Film Revew: Cinderella
Director: Kay Cannon
Columbia Pictures and Fulwell 73
It can be a great thing when a movie makes you think about a subject you’ve never really put much thought into before. Unless that subject is mouse penises. The new jukebox-musical version of Cinderella from writer-director Kay Cannon has a lot that it wants to say on feminism, but it’s the mouse penises that stuck with me.
This particular Cinderella is Ella, singer Camila Cabello in her debut role. She’s an ambitious young woman whose dreams are bigger than the world will allow: to be a single, successful fashion designer. But she lives with her controlling stepmother, Vivian (Idina Menzel, Frozen, Enchanted), and stepsisters, Anastasia (Maddie Baillio, Dumplin’) and Drizella (Charlotte Spencer, Misbehaviour), who believe that the only path for a woman is marriage.
Meanwhile, at the palace, Prince Robert (Nicholas Galitzine, High Strung, Handsome Devil) doesn’t want to get married, but his father, King Rowan (Pierce Brosnan), wants him to grow up, take responsibility and win more land for the kingdom through marriage. Nothing the Queen (Minnie Driver, Good Will Hunting, Speechless) or the ambitious Princess Gwen (Tallulah Greive, Locked Down) try to say even registers with the distraught man. When the King throws a lavish ball to help the Prince choose a wife, Ella sees an opportunity to meet movers and shakers who can help her sell her designs, but—big surprise—Vivian won’t let Ella go. But with some help from her Fabulous Godmother, aka Fab G (Billy Porter), she not only goes to the ball but goes in style.
Cannon, who wrote the Pitch Perfect series and directed Blockers, has a new vision for the material: throw everything at the screen and see what sticks. The good news is that some of it actually does, in particular, the forward-thinking mindset, the fun performances and the costume design. But Cinderella is still a bit of a mess, with some of the songs really working and some not. It’s hard not to enjoy Menzel singing Material Girl, but a bad arrangement of Queen’s Somebody To Love just got on my nerves. And if there’s a good version of Let’s Get Loud, I haven’t heard it.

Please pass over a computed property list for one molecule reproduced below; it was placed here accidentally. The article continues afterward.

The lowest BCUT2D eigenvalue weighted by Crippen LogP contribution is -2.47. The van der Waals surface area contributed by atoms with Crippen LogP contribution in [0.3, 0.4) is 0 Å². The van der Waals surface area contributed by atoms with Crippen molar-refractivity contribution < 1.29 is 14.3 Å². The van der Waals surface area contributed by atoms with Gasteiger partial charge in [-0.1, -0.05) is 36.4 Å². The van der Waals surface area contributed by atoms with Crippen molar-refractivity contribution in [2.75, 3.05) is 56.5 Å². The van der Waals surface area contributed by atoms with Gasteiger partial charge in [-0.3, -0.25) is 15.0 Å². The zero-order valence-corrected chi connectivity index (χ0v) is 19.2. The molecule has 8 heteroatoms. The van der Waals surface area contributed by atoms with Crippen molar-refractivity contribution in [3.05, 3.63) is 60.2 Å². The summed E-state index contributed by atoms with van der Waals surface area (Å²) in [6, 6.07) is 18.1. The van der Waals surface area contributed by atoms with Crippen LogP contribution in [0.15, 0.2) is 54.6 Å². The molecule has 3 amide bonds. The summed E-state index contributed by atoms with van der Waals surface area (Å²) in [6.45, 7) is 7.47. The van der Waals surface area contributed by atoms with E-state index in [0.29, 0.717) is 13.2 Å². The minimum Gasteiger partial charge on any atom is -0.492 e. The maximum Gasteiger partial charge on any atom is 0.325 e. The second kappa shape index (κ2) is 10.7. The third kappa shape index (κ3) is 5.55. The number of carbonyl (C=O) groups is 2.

The story is so preoccupied with trying to be hip, progressive and funny—failing at the last about 60% of the time—that it often ignores the need for any particular sense of flow. For all the spice of the design, Cannon is, to say the least, not a very visually interesting director. But Cabello and Galitzine both have a lot of charisma, and whenever they are onscreen together, the movie is pretty charming.
Brosnan and Driver, who appeared together in GoldenEye—where, ironically, the joke was her singing badly—have some cute moments. Grace’s Princess is a good character and Porter is entertaining. Menzel is a powerhouse performer, but the key to appreciating Menzel’s characterization is to banish all thoughts of Cate Blanchett in Kenneth Branagh’s superb 2015 version. Cannon has gone in the same direction with the character but taken it a lot further, so what was subtle shading is now in your face and without nuance here.
There is apparently a recent law requiring that the least successful comedic moments in a musical must involve James Corden (Cats, The Prom), who voices one of Ella’s pet mice and plays him when he’s turned into a Footman. In one moment, he runs over to his cohorts and says “Hey, guys! I just relieved myself as a human, and you’ll never guess how they do it: through the front tail!”
Not only does it not produce a laugh but it also begs the question: Does Kay Cannon think rodents don’t have genitals? I was so puzzled by this moment that I found myself googling facts about the male mouse member, something that I never did when watching, say, Judas and the Black Messiah. And then I got sidetracked by the sheer strangeness of typing the words “mouse penises.”
Cinderella isn’t helped by coming on the heels of In The Heights and Schmigadoon!, both infinitely stronger musicals. It feels more like Sunday-night television than a movie, but it’s just enjoyable enough, and well-intentioned enough, to get a pass, where the tween audience that it’s aimed at should have a good time. –Patrick Gibbs
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